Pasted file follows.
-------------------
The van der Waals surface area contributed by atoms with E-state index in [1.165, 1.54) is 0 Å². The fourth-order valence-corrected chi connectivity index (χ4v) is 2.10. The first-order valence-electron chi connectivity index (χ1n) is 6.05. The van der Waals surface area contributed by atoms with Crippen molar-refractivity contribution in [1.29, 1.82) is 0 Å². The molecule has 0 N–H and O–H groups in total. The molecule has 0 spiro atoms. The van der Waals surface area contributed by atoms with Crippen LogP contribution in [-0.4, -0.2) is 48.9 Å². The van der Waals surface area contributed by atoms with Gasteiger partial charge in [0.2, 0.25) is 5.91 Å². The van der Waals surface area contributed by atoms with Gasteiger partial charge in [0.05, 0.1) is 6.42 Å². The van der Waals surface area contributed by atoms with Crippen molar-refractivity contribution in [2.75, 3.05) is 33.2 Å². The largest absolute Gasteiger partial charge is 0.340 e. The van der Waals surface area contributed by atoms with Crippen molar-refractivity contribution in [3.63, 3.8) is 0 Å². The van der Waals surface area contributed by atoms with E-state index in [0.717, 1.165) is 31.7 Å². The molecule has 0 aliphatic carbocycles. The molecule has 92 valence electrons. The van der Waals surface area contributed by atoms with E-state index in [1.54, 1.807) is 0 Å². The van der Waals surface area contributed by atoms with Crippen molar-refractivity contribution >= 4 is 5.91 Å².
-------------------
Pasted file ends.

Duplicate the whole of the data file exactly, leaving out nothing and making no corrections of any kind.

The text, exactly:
The van der Waals surface area contributed by atoms with E-state index in [1.165, 1.54) is 0 Å². The fourth-order valence-corrected chi connectivity index (χ4v) is 2.10. The first-order valence-electron chi connectivity index (χ1n) is 6.05. The van der Waals surface area contributed by atoms with Crippen molar-refractivity contribution in [1.29, 1.82) is 0 Å². The molecule has 0 N–H and O–H groups in total. The molecule has 0 spiro atoms. The van der Waals surface area contributed by atoms with Crippen LogP contribution in [-0.4, -0.2) is 48.9 Å². The van der Waals surface area contributed by atoms with Gasteiger partial charge in [0.2, 0.25) is 5.91 Å². The van der Waals surface area contributed by atoms with Gasteiger partial charge in [0.05, 0.1) is 6.42 Å². The van der Waals surface area contributed by atoms with Crippen molar-refractivity contribution in [2.75, 3.05) is 33.2 Å². The largest absolute Gasteiger partial charge is 0.340 e. The van der Waals surface area contributed by atoms with Crippen molar-refractivity contribution in [3.63, 3.8) is 0 Å². The van der Waals surface area contributed by atoms with E-state index in [0.717, 1.165) is 31.7 Å². The molecule has 0 aliphatic carbocycles. The molecule has 92 valence electrons. The van der Waals surface area contributed by atoms with E-state index in [1.54, 1.807) is 0 Å². The van der Waals surface area contributed by atoms with Crippen molar-refractivity contribution >= 4 is 5.91 Å².